You know who else was tough to impress? The Romans, that’s who. They were here, of course, and left an impressive set of ruins in the town of Volubilis, a little bit north of Meknes. They date from about the first century AD, an impressive 100-acre site that includes a triumphal arch, a large temple colonnade, and the remains of some very luxurious houses where you can even see what’s left of some swimming pools and hot tubs. There are a number of surprisingly intact floor mosaics (there good state surprising in part because they are unprotected and completely exposed to the elements); the tiles have remarkably retained much of their original color because they are natural stone, not dyed. Here’s the temple colonnade (the bricks are restorations):

This was really kind of the boondocks of the Roman Empire, the endpoint of the Appian Way. (The other end of the Appian Way is Hadrian’s Wall in England. The Roman Empire was big.) As the Roman Empire began to totter and fragment around the 4th century AD, Volubilis did not hold up; it was overrun by one or another barbarian tribe in 285 AD and the Romans never returned.

We rolled into Fez at about 5 PM or so and before heading to our riad we had a delightful little side visit to Momo’s apartment, where we met his wife, 8 year old nephew, and 6 year old niece. His wife Amal was welcoming and gracious and prepared an astounding array of sweet snacks for us, including a homemade cake. Here they are:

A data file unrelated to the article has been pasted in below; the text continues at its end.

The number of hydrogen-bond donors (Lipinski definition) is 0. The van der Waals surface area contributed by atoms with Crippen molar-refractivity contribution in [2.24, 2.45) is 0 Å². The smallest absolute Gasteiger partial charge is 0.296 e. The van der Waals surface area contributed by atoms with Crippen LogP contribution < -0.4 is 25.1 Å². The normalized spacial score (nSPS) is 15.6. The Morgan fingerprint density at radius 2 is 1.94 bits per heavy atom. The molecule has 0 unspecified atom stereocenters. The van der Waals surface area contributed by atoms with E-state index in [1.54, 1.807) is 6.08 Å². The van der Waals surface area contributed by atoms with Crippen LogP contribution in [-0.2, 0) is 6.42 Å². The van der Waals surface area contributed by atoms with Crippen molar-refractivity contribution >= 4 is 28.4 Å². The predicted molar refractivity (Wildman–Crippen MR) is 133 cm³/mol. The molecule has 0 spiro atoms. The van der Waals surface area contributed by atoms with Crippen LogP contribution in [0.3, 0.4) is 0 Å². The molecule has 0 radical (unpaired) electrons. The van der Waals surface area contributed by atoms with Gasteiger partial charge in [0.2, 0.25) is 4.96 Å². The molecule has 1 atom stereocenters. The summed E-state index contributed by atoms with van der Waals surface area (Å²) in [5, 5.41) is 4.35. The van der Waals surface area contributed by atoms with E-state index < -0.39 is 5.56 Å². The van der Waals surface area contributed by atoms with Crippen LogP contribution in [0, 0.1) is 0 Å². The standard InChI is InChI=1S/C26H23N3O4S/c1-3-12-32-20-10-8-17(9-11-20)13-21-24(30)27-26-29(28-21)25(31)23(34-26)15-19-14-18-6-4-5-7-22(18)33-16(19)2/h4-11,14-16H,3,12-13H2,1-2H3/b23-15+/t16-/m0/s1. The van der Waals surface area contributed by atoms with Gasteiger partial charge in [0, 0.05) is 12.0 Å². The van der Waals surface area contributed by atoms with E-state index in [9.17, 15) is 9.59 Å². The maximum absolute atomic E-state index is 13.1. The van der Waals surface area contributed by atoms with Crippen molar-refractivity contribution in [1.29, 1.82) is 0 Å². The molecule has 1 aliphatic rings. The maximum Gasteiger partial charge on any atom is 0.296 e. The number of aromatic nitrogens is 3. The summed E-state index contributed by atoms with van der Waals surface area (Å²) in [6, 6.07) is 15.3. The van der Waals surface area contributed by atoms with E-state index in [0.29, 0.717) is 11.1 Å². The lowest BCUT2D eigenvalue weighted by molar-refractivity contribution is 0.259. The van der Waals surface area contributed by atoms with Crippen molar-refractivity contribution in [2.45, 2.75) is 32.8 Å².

Mohammed, Amal, and their niece and nephew

 
The spread that Amal prepared was spectacular: a variety of pastries and a world class cake. Gotta tell ya, whatever else we take away from this trip, the Moroccans take their pastries seriously and are really good at making them. We were very impressed by the visit.

Our riad is a sight to behold, an old family dwelling dating to the 16th century that has been owned by the current family since about 1948… the handover being in that year, I suspect, because the previous owners were a Jewish family (this much we know to be true) who I am guessing hightailed it to Israel at the same time as all the other Moroccan Jews. In any case, the current family converted it to an inn several years ago, and we get to enjoy it now. 

Tomorrow: city tour of Fez, and lunch in the souk!

 

Categories: Africa, Morocco | Tags: , , , , , , , , | 2 Comments